One advantage of a metal building is not having to regularly repaint it as opposed to other siding materials. However, at some point, the owner may way to change the color for one reason or another.
In addition, the paint may become faded by the sun or damaged and rusted, requiring repairs. While metal building panels can be coated in any color by the manufacturer, you can always paint the metal as needed.
Pressure washerPaint sprayerSafety gearOil-free liquid soapMasking tapeMetal-paint or latex-bonding primerMetal paintAcrylic latex paintPaint rollerRoller extensionPlastic sheetingScissorsPaint trayTrisodium phosphateRust converter
Getting paint to adhere to metal requires a decent amount of prep work. As mentioned, flaking and peeling paint due to patches of rust or metal corrosion requires the use of wire brushes along with sanding and scraping.
To properly clean the surface, start with 80-grit sandpaper to remove as much of the rust as possible followed by 120-grit sandpaper to smooth out the surface. Roughing up the metal will improve the adherence of the paint.
A wire brush attached to a drill will remove the worst of the peeling paint and rust. For really stubborn areas, you may need to use a sandblaster.
This video shows the restoration of a badly damaged metal building:
Some metal surfaces also require cleaning to remove dust and grease by using mineral spirits. For persistent dirt, you may need to wash the area with a mild detergent.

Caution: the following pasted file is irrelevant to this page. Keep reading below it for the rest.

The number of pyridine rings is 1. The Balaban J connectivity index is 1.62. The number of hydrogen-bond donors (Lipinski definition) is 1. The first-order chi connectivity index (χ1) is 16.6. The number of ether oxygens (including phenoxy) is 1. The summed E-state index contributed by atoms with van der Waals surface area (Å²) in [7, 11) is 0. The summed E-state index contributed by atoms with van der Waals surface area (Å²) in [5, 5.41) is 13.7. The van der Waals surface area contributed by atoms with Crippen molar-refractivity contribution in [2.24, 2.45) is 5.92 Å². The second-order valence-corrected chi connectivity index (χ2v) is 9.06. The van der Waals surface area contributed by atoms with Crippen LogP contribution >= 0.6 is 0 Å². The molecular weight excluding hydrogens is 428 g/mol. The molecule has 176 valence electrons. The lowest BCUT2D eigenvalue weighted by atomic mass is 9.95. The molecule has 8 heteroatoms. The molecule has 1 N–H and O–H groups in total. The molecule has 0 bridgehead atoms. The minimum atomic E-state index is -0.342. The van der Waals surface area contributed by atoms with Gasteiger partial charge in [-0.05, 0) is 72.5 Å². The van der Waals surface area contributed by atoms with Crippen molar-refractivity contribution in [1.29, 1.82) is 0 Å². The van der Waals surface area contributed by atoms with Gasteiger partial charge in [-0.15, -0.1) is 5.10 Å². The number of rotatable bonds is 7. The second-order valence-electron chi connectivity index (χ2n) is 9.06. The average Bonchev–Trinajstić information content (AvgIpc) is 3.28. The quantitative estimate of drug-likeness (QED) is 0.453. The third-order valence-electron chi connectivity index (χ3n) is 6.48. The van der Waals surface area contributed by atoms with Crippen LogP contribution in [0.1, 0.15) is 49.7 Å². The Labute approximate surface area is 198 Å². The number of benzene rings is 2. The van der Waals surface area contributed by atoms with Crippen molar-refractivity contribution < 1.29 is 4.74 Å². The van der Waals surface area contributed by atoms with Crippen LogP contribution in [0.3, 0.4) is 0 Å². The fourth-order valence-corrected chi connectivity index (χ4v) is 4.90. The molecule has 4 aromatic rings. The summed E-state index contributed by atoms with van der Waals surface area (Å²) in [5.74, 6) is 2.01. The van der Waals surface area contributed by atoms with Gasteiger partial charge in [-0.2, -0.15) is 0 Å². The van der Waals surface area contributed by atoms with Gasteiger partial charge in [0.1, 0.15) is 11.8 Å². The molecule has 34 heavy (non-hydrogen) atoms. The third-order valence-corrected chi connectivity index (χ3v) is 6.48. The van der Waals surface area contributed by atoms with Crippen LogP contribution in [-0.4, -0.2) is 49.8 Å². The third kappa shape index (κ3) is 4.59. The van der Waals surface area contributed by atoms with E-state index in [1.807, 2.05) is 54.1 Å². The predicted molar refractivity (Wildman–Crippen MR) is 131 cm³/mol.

If there are dents or holes in the surface, you need to repair those as well. After sanding the area, apply an epoxy-based mixture to each spot.
The next key is a rust-inhibitive primer. Here is a post that explains this further:
Priming is a very important step in preparing metal for paint, especially if the surface will be exposed to moisture. To select the right primer, the type of metal to be coated along with the desired appearance, performance requirements, and environmental conditions should be considered. To begin with, water-based (latex) primers shouldn’t be used on metal surfaces, as moisture can seep through and cause paint to fail within weeks or months. Professionals recommend two types of metal primers: the rust converters mentioned above and galvanized metal primers. While a rust converter is ideal for preventing rust from recurring and making a rusted surface easier to paint, a galvanized primer is appropriate for metals (e.g. aluminum) that prevent paint from adhering to the surface. You can also find iron oxide and zinc chromate primers, which can be used on most metal surfaces, including interior and exterior iron and steel.
Stainless steel surfaces don’t necessarily need to be primed because they already have components that prevent oxidation. Choosing a type of metal that doesn’t require priming will definitely save you time and money.
Don’t forget to contact a Denver painting contractor if you don’t have time to do the job yourself. They will have the knowledge and materials to do the job without a hitch.